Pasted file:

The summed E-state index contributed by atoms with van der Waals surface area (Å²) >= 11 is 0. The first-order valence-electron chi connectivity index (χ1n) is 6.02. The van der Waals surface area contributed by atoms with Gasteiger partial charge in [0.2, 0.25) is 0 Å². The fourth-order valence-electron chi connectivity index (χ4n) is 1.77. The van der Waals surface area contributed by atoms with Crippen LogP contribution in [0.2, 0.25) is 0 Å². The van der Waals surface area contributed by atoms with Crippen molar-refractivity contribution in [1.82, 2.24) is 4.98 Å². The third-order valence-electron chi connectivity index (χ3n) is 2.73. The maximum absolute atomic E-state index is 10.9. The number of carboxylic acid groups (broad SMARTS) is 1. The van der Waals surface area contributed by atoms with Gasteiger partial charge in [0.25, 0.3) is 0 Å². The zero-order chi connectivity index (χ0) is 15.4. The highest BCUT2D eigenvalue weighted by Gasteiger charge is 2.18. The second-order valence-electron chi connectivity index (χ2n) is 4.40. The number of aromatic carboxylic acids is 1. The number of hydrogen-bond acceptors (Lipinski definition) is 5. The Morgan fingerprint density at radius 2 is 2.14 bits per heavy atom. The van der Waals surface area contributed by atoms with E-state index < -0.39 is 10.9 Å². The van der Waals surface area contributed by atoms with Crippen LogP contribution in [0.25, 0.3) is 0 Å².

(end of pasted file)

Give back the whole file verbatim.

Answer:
The summed E-state index contributed by atoms with van der Waals surface area (Å²) >= 11 is 0. The first-order valence-electron chi connectivity index (χ1n) is 6.02. The van der Waals surface area contributed by atoms with Gasteiger partial charge in [0.2, 0.25) is 0 Å². The fourth-order valence-electron chi connectivity index (χ4n) is 1.77. The van der Waals surface area contributed by atoms with Crippen LogP contribution in [0.2, 0.25) is 0 Å². The van der Waals surface area contributed by atoms with Crippen molar-refractivity contribution in [1.82, 2.24) is 4.98 Å². The third-order valence-electron chi connectivity index (χ3n) is 2.73. The maximum absolute atomic E-state index is 10.9. The number of carboxylic acid groups (broad SMARTS) is 1. The van der Waals surface area contributed by atoms with Gasteiger partial charge in [0.25, 0.3) is 0 Å². The zero-order chi connectivity index (χ0) is 15.4. The highest BCUT2D eigenvalue weighted by Gasteiger charge is 2.18. The second-order valence-electron chi connectivity index (χ2n) is 4.40. The number of aromatic carboxylic acids is 1. The number of hydrogen-bond acceptors (Lipinski definition) is 5. The Morgan fingerprint density at radius 2 is 2.14 bits per heavy atom. The van der Waals surface area contributed by atoms with E-state index < -0.39 is 10.9 Å². The van der Waals surface area contributed by atoms with Crippen LogP contribution in [0.25, 0.3) is 0 Å².